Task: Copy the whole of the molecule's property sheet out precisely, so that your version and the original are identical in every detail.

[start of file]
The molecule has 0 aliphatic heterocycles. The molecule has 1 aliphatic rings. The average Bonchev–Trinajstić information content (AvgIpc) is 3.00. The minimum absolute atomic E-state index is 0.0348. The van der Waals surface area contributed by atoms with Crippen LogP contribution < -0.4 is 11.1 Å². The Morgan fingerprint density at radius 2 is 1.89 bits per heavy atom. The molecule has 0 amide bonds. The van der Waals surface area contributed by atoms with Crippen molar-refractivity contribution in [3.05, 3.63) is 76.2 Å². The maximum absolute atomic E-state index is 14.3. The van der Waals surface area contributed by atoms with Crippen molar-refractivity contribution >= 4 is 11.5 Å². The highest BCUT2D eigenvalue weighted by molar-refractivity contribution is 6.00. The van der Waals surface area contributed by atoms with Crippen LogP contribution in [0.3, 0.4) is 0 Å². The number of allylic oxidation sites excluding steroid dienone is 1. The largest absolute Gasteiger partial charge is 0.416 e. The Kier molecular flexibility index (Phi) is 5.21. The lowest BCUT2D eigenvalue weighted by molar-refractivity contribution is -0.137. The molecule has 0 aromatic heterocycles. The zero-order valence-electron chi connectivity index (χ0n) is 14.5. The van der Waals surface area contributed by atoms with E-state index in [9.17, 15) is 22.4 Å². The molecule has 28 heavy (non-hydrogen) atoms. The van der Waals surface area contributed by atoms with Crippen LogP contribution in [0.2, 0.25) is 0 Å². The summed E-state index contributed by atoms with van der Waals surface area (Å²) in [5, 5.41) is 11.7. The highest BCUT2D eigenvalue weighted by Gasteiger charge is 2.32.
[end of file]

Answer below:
The molecule has 0 aliphatic heterocycles. The molecule has 1 aliphatic rings. The average Bonchev–Trinajstić information content (AvgIpc) is 3.00. The minimum absolute atomic E-state index is 0.0348. The van der Waals surface area contributed by atoms with Crippen LogP contribution < -0.4 is 11.1 Å². The Morgan fingerprint density at radius 2 is 1.89 bits per heavy atom. The molecule has 0 amide bonds. The van der Waals surface area contributed by atoms with Crippen molar-refractivity contribution in [3.05, 3.63) is 76.2 Å². The maximum absolute atomic E-state index is 14.3. The van der Waals surface area contributed by atoms with Crippen molar-refractivity contribution >= 4 is 11.5 Å². The highest BCUT2D eigenvalue weighted by molar-refractivity contribution is 6.00. The van der Waals surface area contributed by atoms with Crippen LogP contribution in [0.3, 0.4) is 0 Å². The number of allylic oxidation sites excluding steroid dienone is 1. The largest absolute Gasteiger partial charge is 0.416 e. The Kier molecular flexibility index (Phi) is 5.21. The lowest BCUT2D eigenvalue weighted by molar-refractivity contribution is -0.137. The molecule has 0 aromatic heterocycles. The zero-order valence-electron chi connectivity index (χ0n) is 14.5. The van der Waals surface area contributed by atoms with E-state index in [9.17, 15) is 22.4 Å². The molecule has 28 heavy (non-hydrogen) atoms. The van der Waals surface area contributed by atoms with Crippen LogP contribution in [0.2, 0.25) is 0 Å². The summed E-state index contributed by atoms with van der Waals surface area (Å²) in [5, 5.41) is 11.7. The highest BCUT2D eigenvalue weighted by Gasteiger charge is 2.32.